November 5, 2015 at 10:04 am EST | by Michael K. Lavers
Transgender woman in Zambia convicted of sodomy

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A Zambian court last week reportedly convicted a transgender woman of sodomy. (Washington Blade file photo by Michael Key)

A report indicates that a transgender woman in Zambia faces 15 years in prison after a judge found her guilty of sodomy.

The Zambia Daily Mail, a Zambian newspaper, reported on Oct. 31 that Magistrate Derrick Mate Chingumbe convicted the trans woman in a court in the country’s Mongu District.

The newspaper, which identified the trans woman as a 27-year-old hairdresser, reported the alleged incident took place on Sept. 24.

A 19-year-old taxi driver told the court that he met the defendant at a local bar.

The Zambia Daily Mail reported the meeting between the plaintiff and the trans woman was “love at first sight.” The taxi driver also told the court that the defendant was dressed as a woman when they met.

The Zambia Daily Mail — which described the trans woman as a “fake woman” in its headline and referred to her by her birth name and used male pronouns to describe her in its article — said the taxi driver told the court that she “deceived” him. The plaintiff testified that the trans woman asked him to turn off the lights before they had anal sex.

Chingumbe before convicting the trans woman cited a report from a local hospital that indicated she had what the Zambia Daily Mail described as a “tear around his anal area.”

“I have concluded that Bril [the last name of the trans woman] did actually permit the taxi driver to have carnal knowledge of him,” said Chingumbe, according to the Zambia Daily Mail. “In fact, he was made to believe that he was actually going to sleep with a woman and a woman only because of the way he [the trans woman] was dressed, and he [the trans woman] had long hair.”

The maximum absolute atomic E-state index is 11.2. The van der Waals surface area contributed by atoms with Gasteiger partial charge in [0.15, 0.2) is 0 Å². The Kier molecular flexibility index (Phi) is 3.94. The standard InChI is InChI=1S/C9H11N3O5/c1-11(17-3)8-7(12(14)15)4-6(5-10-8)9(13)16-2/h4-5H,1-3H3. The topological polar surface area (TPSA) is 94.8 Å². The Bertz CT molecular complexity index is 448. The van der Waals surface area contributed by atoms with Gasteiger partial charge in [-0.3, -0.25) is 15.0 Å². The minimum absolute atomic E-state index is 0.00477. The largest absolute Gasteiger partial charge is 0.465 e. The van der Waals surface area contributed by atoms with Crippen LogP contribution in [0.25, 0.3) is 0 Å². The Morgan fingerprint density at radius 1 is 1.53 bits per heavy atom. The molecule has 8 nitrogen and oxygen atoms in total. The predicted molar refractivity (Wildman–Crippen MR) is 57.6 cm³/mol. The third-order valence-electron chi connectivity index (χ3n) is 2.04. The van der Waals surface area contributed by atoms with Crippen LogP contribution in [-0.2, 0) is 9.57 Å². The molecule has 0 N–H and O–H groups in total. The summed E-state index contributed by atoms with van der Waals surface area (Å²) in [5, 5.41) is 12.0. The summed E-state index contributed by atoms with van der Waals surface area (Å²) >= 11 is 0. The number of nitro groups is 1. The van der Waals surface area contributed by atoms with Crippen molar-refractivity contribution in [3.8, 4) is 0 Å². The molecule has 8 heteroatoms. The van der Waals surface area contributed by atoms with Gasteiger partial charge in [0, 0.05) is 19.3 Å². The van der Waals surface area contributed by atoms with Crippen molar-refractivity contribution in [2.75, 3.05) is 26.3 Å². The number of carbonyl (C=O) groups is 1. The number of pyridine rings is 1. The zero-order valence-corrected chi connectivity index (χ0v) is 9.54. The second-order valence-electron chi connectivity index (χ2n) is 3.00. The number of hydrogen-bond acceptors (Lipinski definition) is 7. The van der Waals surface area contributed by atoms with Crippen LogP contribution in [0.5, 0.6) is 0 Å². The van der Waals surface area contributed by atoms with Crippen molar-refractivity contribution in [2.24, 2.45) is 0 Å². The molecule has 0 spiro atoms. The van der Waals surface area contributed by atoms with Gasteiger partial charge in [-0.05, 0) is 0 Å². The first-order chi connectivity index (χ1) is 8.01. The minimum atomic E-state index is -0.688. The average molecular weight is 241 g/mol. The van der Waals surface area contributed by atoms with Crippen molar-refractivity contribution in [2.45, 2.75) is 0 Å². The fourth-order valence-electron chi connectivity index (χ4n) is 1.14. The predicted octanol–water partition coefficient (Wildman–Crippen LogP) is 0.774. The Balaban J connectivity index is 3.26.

The Zambia Daily Mail reported that Chingumbe granted the trans woman bail and said she could appeal the verdict to the Zambian High Court.

State Department spokesperson John Kirby on Wednesday told the Washington Blade during his daily press briefing that he had not seen the report of the trans woman’s conviction.

“If it’s true, it would be deeply concerning to the United States,” he said.

The Zambian government did not immediately respond to the Blade’s request for comment.

Zambia is a landlocked African country that borders Angola, Botswana, the Democratic Republic of Congo, Malawi, Mozambique, Namibia, Tanzania and Zimbabwe.

Zambia is among the more than 70 countries around the world in which consensual same-sex sexual acts remain criminalized.

Michael K. Lavers is the international news editor of the Washington Blade. Follow Michael

1 Comment
  • Going by the Zambian Penal Code, this prosecution of a single individual is not making sense to me because two were involved in the consensual act. According to the law both participants should be prosecuted together. (I have to emphasise here that my own opinion is that neither should be prosecuted!)

    Here are the relevant bits of the legislation, S155 of the Penal Code:

    Any person who-

    (a) has carnal knowledge of any person against the order of nature; or

    (c) permits a male person to have carnal knowledge of him or her against the order of nature; is guilty of a felony … ., (or commits a felony – I am not sure of the current wording)

    According to that, the trans woman can be prosecuted under sub-section (c), whereas the “plaintiff” can be prosecuted under (a).

    The plaintiff testified that the trans woman asked him to turn off the lights before they had anal sex.

    Is the “plaintiff “’s saying in his defence that in the dark he could not tell the difference between an anus and a vagina?

    The trans woman has been convicted in a magistrate’s court. If an appeal is launched, the High Court will come to a much more legally sensible decision.

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